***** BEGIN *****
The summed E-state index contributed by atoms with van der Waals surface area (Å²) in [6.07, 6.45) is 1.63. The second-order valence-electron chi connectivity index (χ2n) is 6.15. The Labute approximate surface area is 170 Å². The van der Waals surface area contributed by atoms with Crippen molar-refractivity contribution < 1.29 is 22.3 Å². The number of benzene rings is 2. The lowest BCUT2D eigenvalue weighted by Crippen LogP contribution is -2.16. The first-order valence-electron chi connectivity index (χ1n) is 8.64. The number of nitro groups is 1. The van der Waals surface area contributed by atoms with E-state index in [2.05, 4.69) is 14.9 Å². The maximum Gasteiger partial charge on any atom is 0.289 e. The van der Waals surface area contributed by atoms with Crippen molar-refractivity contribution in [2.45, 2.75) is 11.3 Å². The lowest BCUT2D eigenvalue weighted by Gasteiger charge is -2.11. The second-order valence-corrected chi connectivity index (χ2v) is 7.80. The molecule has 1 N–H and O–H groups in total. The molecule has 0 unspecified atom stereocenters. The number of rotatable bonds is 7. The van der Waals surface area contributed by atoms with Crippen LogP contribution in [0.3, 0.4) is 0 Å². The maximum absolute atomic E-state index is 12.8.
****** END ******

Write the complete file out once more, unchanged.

The summed E-state index contributed by atoms with van der Waals surface area (Å²) in [6.07, 6.45) is 1.63. The second-order valence-electron chi connectivity index (χ2n) is 6.15. The Labute approximate surface area is 170 Å². The van der Waals surface area contributed by atoms with Crippen molar-refractivity contribution < 1.29 is 22.3 Å². The number of benzene rings is 2. The lowest BCUT2D eigenvalue weighted by Crippen LogP contribution is -2.16. The first-order valence-electron chi connectivity index (χ1n) is 8.64. The number of nitro groups is 1. The van der Waals surface area contributed by atoms with E-state index in [2.05, 4.69) is 14.9 Å². The maximum Gasteiger partial charge on any atom is 0.289 e. The van der Waals surface area contributed by atoms with Crippen molar-refractivity contribution in [2.45, 2.75) is 11.3 Å². The lowest BCUT2D eigenvalue weighted by Gasteiger charge is -2.11. The second-order valence-corrected chi connectivity index (χ2v) is 7.80. The molecule has 1 N–H and O–H groups in total. The molecule has 0 unspecified atom stereocenters. The number of rotatable bonds is 7. The van der Waals surface area contributed by atoms with Crippen LogP contribution in [0.3, 0.4) is 0 Å². The maximum absolute atomic E-state index is 12.8.